By Barbara Rogers
From a bantam weight 131-pound high school wrestler to a burly poker powerhouse; this is the stuff Hollywood likes to make into movies. But this Hollywood is better than the one in California. This is the Penn National Gaming’s Hollywood. Hollywood Casinos—lots of them, all across America, bringing the opportunity to win seats and big money in the Hollywood Poker Open II. Round two promises to top last years wildly successful inaugural that culminated at the M Resort Casino & Spa in Vegas, paying out over 1.4 million, easily surpassing their $500,000 guarantee. And this Hollywood stars the man that poker folklore is made of. Chris Moneymaker as the ambassador for the Penn National Gaming brand’s Hollywood Casinos brings his friendly approachable self to the ambitious HPO 2014.
The guy who beat the odds, winning the final table in the 2003 WSOP with a game changing bluff against Sammy Farha, has now partnered with Penn National Gaming. This means that you will most likely have the chance to meet Chris, play poker with him, and ask questions at one of the many Hollywood Casino poker rooms across this great country of ours.
I asked Chris some questions about this association:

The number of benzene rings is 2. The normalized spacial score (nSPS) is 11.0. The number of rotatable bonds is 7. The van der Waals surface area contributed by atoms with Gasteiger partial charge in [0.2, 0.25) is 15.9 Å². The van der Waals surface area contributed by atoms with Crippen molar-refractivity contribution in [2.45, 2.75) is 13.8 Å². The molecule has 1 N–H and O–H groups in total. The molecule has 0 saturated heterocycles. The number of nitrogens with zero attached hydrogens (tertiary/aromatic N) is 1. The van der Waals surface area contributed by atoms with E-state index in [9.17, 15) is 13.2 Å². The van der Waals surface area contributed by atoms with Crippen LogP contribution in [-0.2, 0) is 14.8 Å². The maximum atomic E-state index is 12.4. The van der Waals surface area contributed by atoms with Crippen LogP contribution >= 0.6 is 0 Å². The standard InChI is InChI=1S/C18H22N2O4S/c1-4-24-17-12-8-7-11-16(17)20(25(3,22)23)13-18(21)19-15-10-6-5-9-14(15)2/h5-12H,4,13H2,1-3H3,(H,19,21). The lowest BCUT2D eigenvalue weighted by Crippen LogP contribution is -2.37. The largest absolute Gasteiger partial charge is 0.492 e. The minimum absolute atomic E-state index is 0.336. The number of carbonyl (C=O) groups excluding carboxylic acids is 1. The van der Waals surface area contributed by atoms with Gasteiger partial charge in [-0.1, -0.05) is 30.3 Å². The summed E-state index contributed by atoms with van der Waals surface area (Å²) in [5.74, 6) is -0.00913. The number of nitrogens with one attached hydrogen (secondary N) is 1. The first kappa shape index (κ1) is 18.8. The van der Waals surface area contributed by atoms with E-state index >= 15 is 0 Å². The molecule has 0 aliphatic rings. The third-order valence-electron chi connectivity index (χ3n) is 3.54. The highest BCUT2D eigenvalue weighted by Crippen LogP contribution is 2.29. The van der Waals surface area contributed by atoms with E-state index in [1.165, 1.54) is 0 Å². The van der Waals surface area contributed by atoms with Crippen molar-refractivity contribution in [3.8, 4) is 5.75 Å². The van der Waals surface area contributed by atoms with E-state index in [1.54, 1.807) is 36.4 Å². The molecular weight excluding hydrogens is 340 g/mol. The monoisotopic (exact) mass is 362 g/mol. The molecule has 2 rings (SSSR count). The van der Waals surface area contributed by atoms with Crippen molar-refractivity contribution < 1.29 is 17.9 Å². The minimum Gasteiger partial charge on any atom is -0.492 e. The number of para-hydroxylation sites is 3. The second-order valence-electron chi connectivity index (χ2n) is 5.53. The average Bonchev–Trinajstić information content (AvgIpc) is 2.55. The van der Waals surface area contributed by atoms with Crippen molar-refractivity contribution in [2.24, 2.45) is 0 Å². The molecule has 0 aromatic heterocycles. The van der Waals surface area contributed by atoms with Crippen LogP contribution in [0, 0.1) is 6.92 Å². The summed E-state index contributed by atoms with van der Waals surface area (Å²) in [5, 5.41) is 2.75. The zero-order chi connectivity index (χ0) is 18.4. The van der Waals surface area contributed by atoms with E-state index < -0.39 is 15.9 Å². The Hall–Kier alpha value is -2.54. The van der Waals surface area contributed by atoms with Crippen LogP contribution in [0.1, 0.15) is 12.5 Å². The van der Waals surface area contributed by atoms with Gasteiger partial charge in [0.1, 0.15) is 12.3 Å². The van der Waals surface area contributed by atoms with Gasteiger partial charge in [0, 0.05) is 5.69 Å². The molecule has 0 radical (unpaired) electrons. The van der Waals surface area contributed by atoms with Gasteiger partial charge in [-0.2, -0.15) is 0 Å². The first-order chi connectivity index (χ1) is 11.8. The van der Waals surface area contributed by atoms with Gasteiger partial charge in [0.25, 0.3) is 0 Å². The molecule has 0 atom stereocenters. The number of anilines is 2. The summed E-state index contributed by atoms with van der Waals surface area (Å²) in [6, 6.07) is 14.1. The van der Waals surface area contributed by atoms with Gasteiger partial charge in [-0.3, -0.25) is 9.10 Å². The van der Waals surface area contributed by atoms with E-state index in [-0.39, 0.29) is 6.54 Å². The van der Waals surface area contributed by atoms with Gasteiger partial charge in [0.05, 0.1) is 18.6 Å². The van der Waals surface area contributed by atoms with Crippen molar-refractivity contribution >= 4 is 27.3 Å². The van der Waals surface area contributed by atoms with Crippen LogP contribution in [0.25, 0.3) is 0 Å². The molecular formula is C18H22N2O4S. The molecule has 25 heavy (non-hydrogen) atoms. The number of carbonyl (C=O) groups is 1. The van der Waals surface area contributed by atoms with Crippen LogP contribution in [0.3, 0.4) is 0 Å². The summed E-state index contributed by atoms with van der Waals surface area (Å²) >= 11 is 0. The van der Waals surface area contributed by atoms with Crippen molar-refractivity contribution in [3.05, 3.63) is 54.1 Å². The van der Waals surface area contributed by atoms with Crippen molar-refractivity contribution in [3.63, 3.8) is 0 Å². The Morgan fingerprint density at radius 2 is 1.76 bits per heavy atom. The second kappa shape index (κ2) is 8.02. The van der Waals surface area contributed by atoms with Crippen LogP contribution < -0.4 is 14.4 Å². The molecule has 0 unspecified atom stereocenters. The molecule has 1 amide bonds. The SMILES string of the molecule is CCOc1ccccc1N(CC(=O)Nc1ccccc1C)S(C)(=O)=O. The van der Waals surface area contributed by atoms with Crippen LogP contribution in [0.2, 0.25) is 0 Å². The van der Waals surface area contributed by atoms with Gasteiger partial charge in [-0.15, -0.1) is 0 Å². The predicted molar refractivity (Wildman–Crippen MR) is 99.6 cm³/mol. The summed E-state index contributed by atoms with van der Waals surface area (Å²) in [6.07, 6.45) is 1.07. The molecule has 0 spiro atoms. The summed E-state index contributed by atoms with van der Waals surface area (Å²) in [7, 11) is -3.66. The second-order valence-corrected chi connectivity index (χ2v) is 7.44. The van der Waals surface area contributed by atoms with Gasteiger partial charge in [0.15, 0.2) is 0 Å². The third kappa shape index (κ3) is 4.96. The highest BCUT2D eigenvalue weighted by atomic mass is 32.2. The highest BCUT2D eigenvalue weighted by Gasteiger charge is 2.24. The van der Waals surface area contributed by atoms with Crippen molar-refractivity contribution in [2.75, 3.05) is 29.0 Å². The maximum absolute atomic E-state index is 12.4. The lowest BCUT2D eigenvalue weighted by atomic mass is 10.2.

Barbara Rogers: “Obviously this is great for you Chris, how did this opportunity come about?”
Chris Moneymaker: “I’ve always liked endorsing rooms and making appearances, and I’ve been looking for a partner for a long time that I can stand behind and trust, and I met a partner back in the day who was in Columbus (Matt W) with Penn National. We started a discussion and thought it would be a fun idea to do a 6 month stint as a trial program to come up every month and entertain the room. I saw good results, made a lot of friends and found it to be an enjoyable experience. From there, we started talking about a company- wide promotion. Last year was the first year of the HPO series. It was a really good year, so on the second year we discussed what I was doing for them and decided to take it companywide.”
by Barbara Rogers